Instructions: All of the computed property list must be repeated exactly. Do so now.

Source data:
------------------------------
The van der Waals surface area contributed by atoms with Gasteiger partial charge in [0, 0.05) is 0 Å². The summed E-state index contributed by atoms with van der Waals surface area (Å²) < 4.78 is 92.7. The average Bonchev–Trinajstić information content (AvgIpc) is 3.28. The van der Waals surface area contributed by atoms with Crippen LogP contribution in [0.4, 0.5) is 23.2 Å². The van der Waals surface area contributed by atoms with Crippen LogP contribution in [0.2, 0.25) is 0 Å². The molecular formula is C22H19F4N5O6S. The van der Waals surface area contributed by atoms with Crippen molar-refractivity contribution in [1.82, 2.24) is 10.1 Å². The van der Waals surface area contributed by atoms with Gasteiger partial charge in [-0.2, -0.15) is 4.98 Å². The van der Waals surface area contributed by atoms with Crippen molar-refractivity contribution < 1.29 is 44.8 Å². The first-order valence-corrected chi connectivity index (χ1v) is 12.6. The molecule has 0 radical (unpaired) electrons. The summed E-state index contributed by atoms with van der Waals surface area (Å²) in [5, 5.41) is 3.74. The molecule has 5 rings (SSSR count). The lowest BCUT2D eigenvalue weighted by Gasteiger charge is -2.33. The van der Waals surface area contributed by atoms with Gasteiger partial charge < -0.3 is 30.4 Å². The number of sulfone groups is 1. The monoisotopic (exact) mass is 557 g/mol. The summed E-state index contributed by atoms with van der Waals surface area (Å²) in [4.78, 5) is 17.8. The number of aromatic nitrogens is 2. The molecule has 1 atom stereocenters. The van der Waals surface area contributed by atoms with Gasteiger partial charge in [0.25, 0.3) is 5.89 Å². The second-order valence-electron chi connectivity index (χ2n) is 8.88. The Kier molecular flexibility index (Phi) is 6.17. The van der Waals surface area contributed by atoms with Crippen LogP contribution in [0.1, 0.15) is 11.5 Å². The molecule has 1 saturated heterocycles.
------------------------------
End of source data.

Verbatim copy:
The van der Waals surface area contributed by atoms with Gasteiger partial charge in [0, 0.05) is 0 Å². The summed E-state index contributed by atoms with van der Waals surface area (Å²) < 4.78 is 92.7. The average Bonchev–Trinajstić information content (AvgIpc) is 3.28. The van der Waals surface area contributed by atoms with Crippen LogP contribution in [0.4, 0.5) is 23.2 Å². The van der Waals surface area contributed by atoms with Crippen LogP contribution in [0.2, 0.25) is 0 Å². The molecular formula is C22H19F4N5O6S. The van der Waals surface area contributed by atoms with Crippen molar-refractivity contribution in [1.82, 2.24) is 10.1 Å². The van der Waals surface area contributed by atoms with Gasteiger partial charge in [-0.2, -0.15) is 4.98 Å². The van der Waals surface area contributed by atoms with Crippen molar-refractivity contribution < 1.29 is 44.8 Å². The first-order valence-corrected chi connectivity index (χ1v) is 12.6. The molecule has 0 radical (unpaired) electrons. The summed E-state index contributed by atoms with van der Waals surface area (Å²) in [5, 5.41) is 3.74. The molecule has 5 rings (SSSR count). The lowest BCUT2D eigenvalue weighted by Gasteiger charge is -2.33. The van der Waals surface area contributed by atoms with Gasteiger partial charge < -0.3 is 30.4 Å². The number of sulfone groups is 1. The monoisotopic (exact) mass is 557 g/mol. The summed E-state index contributed by atoms with van der Waals surface area (Å²) in [4.78, 5) is 17.8. The number of aromatic nitrogens is 2. The molecule has 1 atom stereocenters. The van der Waals surface area contributed by atoms with Gasteiger partial charge in [0.25, 0.3) is 5.89 Å². The second-order valence-electron chi connectivity index (χ2n) is 8.88. The Kier molecular flexibility index (Phi) is 6.17. The van der Waals surface area contributed by atoms with Crippen LogP contribution in [0.1, 0.15) is 11.5 Å². The molecule has 1 saturated heterocycles.